“Government needs to be broad-minded and truly progressive in the conduct of the affairs of state. Nigeria is a plural society.”Niger Delta activist, Annkio Briggs, wondered why the Niger Delta region don’t control their oil, gas and all other resources, just as Zamfara is in control of its gold.
She said the agitation before now, from Adako Boro to Ken Saro Wiwa, has been about the injustice of not allowing the people to own, control and manage their resources, describing the situation as unfair, unjust and unacceptable and vowing that the region would continue to agitate for their rights.
Briggs insisted on restructuring of Nigeria, saying it would take care of obnoxious laws, including Land Use Act, Mineral and Mining Act 2007 (ownership and control of minerals): “We will continue to demand for justice, ownership of our resources and devolution of power to give us same rights and privileges Zamfara enjoys.”
National Coordinator of South-South Elders Forum, Chief Anabs Sara-Igbe, said restructuring and true federalism remain the only solution to the numerous conflicts and problems in the country, noting: “As of today, some people feel they are holding sway and whatever they say is final, but nothing is final or permanent; the only thing that is permanent is change.
“So, we are calling for a balanced and restructured federation where each region will control whatever it has and pay taxes to the federal government.”
He said that it is necessary for the Federal Government to declare those mining gold in the north as illegal miners, since they are not paying any royalty to it.
The activist said: “There are two sets of laws- the Petroleum Act and the Mining Act. While one set of law allows those who are doing mining to go there, mine and take the money all for themselves, the other law restricts the people from mining the oil found in their land and they cannot even go near it, as soldiers are deployed to go after those asking or agitating for benefits and the people suffer the pollution.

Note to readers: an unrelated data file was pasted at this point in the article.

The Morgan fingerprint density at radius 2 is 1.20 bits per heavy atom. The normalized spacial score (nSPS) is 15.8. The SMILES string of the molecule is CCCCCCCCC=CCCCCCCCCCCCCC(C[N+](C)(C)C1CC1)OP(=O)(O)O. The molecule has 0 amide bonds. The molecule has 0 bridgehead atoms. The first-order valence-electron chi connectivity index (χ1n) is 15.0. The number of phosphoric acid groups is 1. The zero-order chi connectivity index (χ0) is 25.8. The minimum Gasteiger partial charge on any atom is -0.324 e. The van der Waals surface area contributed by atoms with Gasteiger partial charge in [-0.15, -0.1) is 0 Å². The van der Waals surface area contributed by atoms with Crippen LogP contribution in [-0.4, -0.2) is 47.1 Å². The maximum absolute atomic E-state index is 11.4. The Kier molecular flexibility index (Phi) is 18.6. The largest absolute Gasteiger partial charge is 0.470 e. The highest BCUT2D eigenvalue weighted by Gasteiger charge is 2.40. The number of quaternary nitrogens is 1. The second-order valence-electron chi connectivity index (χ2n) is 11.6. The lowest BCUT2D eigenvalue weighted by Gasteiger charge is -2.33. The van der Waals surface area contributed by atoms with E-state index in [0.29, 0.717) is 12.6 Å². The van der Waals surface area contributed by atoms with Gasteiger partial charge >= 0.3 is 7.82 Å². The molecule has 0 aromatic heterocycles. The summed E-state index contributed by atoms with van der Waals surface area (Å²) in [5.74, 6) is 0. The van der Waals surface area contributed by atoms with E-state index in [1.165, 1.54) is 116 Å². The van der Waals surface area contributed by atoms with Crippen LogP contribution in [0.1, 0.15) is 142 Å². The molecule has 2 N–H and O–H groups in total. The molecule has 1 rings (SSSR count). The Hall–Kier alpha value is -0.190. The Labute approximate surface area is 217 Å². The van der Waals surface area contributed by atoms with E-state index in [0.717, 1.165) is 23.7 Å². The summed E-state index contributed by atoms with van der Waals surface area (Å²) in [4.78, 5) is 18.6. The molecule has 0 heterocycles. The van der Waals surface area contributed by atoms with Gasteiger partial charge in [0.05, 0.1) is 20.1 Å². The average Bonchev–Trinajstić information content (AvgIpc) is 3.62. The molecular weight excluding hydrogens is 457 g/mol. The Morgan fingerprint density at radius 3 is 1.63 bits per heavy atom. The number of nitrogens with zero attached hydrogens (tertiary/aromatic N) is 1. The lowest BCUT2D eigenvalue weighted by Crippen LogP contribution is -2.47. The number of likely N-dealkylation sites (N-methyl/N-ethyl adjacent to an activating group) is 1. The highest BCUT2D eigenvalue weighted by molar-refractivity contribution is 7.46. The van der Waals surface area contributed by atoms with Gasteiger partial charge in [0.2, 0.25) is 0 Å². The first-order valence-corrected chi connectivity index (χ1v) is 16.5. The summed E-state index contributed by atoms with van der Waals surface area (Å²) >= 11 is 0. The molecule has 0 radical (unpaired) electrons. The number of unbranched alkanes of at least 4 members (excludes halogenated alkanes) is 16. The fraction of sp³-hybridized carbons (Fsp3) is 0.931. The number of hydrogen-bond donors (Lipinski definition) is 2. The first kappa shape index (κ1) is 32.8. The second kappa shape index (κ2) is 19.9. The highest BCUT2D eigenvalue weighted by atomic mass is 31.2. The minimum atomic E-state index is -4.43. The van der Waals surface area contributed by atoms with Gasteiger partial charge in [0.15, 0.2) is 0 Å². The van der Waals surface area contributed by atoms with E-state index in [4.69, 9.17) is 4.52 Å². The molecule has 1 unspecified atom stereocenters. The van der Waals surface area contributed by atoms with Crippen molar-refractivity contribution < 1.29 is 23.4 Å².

“All kinds of mineral resources are being mined up north and they can declare them as illegal miners, but nobody has ever been jailed for mining. Whereas in the south, those involved in petroleum have been accused, jailed or killed.
“Those doing mining up north are not authorised by government and are not paying any royalty to the government, as the royalty goes to the villagers around them and their states. That is why today, Zamfara can come and say it has gold that it wants to sell to the Central Bank of Nigeria (CBN) for $5billion.”
He maintained that the Niger Delta should be allowed to explore the crude oil in its domain and pay tax to the federal government, saying the region would agitate more for resource control if federal government gives preferential treatment to the north.
An Associate professor in the Department of Economics, University of Calabar, Dr. Okey Ovat, said resource control agitation from the Niger Delta would be intensive if the Federal Government decides to give preferential treatment to Zamfara in the exploration of gold.
Ovat argued that what the Federal Government is doing is not right, noting that if the control of mineral resources would not be its exclusive reserve, it should be applied to all states in question.